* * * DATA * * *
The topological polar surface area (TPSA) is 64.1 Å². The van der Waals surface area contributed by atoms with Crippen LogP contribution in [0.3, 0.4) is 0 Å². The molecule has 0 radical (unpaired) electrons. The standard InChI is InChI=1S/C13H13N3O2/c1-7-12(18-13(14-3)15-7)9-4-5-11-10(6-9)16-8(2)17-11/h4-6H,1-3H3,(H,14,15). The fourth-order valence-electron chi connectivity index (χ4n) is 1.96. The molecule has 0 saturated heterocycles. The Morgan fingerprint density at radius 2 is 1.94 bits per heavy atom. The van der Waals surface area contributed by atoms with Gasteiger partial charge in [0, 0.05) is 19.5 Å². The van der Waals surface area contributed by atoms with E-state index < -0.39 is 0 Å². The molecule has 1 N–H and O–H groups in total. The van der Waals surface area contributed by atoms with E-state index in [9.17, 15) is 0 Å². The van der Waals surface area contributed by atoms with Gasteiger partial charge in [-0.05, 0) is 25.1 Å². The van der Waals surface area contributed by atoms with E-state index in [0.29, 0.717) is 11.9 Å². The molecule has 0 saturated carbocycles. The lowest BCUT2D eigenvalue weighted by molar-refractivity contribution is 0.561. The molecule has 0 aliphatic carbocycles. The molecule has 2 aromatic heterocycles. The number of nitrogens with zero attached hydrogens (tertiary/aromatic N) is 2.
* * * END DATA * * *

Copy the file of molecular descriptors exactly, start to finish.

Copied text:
The topological polar surface area (TPSA) is 64.1 Å². The van der Waals surface area contributed by atoms with Crippen LogP contribution in [0.3, 0.4) is 0 Å². The molecule has 0 radical (unpaired) electrons. The standard InChI is InChI=1S/C13H13N3O2/c1-7-12(18-13(14-3)15-7)9-4-5-11-10(6-9)16-8(2)17-11/h4-6H,1-3H3,(H,14,15). The fourth-order valence-electron chi connectivity index (χ4n) is 1.96. The molecule has 0 saturated heterocycles. The Morgan fingerprint density at radius 2 is 1.94 bits per heavy atom. The van der Waals surface area contributed by atoms with Gasteiger partial charge in [0, 0.05) is 19.5 Å². The van der Waals surface area contributed by atoms with E-state index < -0.39 is 0 Å². The molecule has 1 N–H and O–H groups in total. The van der Waals surface area contributed by atoms with E-state index in [9.17, 15) is 0 Å². The van der Waals surface area contributed by atoms with Gasteiger partial charge in [-0.05, 0) is 25.1 Å². The van der Waals surface area contributed by atoms with E-state index in [0.29, 0.717) is 11.9 Å². The molecule has 0 saturated carbocycles. The lowest BCUT2D eigenvalue weighted by molar-refractivity contribution is 0.561. The molecule has 0 aliphatic carbocycles. The molecule has 2 aromatic heterocycles. The number of nitrogens with zero attached hydrogens (tertiary/aromatic N) is 2.